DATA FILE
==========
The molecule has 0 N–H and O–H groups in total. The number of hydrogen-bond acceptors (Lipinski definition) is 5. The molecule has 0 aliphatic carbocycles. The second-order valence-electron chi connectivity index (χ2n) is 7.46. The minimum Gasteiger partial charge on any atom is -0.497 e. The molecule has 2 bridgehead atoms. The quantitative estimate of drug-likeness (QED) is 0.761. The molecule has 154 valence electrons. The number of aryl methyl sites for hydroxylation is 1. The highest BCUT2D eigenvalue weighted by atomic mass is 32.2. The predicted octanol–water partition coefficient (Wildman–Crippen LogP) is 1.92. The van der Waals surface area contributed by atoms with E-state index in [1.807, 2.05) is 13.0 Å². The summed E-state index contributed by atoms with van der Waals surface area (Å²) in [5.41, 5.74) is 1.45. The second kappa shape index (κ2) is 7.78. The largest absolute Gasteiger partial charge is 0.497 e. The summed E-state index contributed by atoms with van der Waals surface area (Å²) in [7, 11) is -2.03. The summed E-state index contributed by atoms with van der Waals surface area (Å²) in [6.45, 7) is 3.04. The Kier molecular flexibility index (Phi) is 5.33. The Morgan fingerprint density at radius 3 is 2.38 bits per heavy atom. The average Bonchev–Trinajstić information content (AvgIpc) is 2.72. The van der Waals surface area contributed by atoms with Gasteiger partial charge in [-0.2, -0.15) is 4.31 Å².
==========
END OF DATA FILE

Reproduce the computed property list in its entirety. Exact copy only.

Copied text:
The molecule has 0 N–H and O–H groups in total. The number of hydrogen-bond acceptors (Lipinski definition) is 5. The molecule has 0 aliphatic carbocycles. The second-order valence-electron chi connectivity index (χ2n) is 7.46. The minimum Gasteiger partial charge on any atom is -0.497 e. The molecule has 2 bridgehead atoms. The quantitative estimate of drug-likeness (QED) is 0.761. The molecule has 154 valence electrons. The number of aryl methyl sites for hydroxylation is 1. The highest BCUT2D eigenvalue weighted by atomic mass is 32.2. The predicted octanol–water partition coefficient (Wildman–Crippen LogP) is 1.92. The van der Waals surface area contributed by atoms with E-state index in [1.807, 2.05) is 13.0 Å². The summed E-state index contributed by atoms with van der Waals surface area (Å²) in [5.41, 5.74) is 1.45. The second kappa shape index (κ2) is 7.78. The largest absolute Gasteiger partial charge is 0.497 e. The summed E-state index contributed by atoms with van der Waals surface area (Å²) in [7, 11) is -2.03. The summed E-state index contributed by atoms with van der Waals surface area (Å²) in [6.45, 7) is 3.04. The Kier molecular flexibility index (Phi) is 5.33. The Morgan fingerprint density at radius 3 is 2.38 bits per heavy atom. The average Bonchev–Trinajstić information content (AvgIpc) is 2.72. The van der Waals surface area contributed by atoms with Gasteiger partial charge in [-0.2, -0.15) is 4.31 Å².